Voice search is growing, and we’re gradually moving away from keywords to semantic (and natural-language) search. In the process, search engine optimization (SEO) is about to get a lot more interesting.

I’ve talked before about the importance of voice recognition, and that trend has accelerated since I first started talking about it. We have Siri, and Cortana, and Alexa, and Ok Google. As a result, we’re asking questions and looking for directions and recommendations more and more via voice. And buying stuff too.

Here are just three key statistics:

  • There are now an estimated >1 billion voice searches per month (Alpine.AI)
  • 50 percent of all searches by 2020 will be voice searches (ComScore)
  • Voice commerce was a $1.8 billion retail segment in the U.S. in 2017 (Voicebot.AI)

Moreover, OC&C Strategy Consultants predicts that voice-based commerce will account for $40 billion in sales by 2022.

Is your business ready?

Voice search is different.

Voice search is different

We’ve been trained to think of search engines as inherently imprecise. Sure, Google’s always been pretty good at delivering your 10 blue links. But we were trained to talk in keywords and ask precise questions. So we’d type in “Chinese restaurants, Washington, DC,” rather than “What’s a good Chinese place to eat around here?”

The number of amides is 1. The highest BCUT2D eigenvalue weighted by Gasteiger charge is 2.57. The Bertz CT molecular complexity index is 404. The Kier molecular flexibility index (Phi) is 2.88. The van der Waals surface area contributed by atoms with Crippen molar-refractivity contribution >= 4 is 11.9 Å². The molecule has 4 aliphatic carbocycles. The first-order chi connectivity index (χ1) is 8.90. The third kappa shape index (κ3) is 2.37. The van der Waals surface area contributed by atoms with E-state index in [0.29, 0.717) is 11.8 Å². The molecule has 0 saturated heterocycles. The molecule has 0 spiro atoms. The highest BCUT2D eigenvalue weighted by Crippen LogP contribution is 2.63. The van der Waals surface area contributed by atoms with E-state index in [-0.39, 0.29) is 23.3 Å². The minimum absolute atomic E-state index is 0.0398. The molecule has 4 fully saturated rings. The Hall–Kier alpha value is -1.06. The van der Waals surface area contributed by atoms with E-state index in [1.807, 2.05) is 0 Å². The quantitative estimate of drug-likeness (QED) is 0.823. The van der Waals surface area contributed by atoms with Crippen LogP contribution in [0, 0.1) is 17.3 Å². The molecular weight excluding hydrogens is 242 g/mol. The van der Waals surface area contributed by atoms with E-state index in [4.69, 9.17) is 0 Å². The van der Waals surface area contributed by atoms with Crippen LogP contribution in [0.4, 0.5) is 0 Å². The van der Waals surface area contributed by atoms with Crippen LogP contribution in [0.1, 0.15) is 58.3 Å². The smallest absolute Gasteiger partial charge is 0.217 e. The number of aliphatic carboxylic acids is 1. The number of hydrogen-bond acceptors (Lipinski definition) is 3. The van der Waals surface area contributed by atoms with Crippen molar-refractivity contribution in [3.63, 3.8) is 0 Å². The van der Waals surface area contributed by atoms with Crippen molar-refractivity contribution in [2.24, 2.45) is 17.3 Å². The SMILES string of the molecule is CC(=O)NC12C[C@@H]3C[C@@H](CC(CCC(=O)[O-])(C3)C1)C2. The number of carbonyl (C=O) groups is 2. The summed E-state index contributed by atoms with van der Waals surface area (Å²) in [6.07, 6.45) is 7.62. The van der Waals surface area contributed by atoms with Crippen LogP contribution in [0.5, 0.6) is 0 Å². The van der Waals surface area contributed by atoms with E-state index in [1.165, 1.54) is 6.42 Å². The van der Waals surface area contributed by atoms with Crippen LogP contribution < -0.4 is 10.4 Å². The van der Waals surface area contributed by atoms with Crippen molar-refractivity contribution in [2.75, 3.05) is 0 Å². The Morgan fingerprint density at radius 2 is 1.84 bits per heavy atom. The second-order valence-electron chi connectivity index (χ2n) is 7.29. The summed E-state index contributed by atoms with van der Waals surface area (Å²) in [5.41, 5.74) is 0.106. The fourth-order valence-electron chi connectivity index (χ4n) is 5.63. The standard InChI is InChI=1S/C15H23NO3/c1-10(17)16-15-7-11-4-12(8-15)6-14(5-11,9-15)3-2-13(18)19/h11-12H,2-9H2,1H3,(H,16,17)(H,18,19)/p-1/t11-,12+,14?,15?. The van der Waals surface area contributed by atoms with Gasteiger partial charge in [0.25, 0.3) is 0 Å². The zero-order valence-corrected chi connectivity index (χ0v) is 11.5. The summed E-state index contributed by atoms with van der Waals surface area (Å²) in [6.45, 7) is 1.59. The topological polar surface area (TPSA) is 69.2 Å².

Here’s another example of how voice search is different. When I did an initial keyword search for “voice search statistics,” I got some good answers but not exactly what I was hoping to find. Then I grabbed my smartphone and asked: “Ok, Google, how many voice searches were there in 2017?” Same results. But then I asked, “how often was OK Google used in 2017?” Alright, I didn’t find THE answer — but can you see how voice search moves away from keywords?

I’m no expert in this area, but it’s clear that organizations are going to have to rethink how consumers search for information. And then we’re all going to have to figure out how to adapt to this new reality.

Watch semantic search in action.

Google just unveiled two examples of natural language search. I’ve played with each, and each gave me a little better understanding of my keyword search tendencies and what’s possible moving forward.

In an article posted to Google’s Research Blog, the authors write:

We are proud to share Semantic Experiences, a website showing two examples of how these new capabilities can drive applications that weren’t possible before. Talk to Books is an entirely new way to explore books by starting at the sentence level, rather than the author or topic level. Semantris is a word association game powered by machine learning, where you type out words associated with a given prompt.

This stuff is fascinating. And it’s our future, so we better be prepared.

Search by João Silas (Unsplash).

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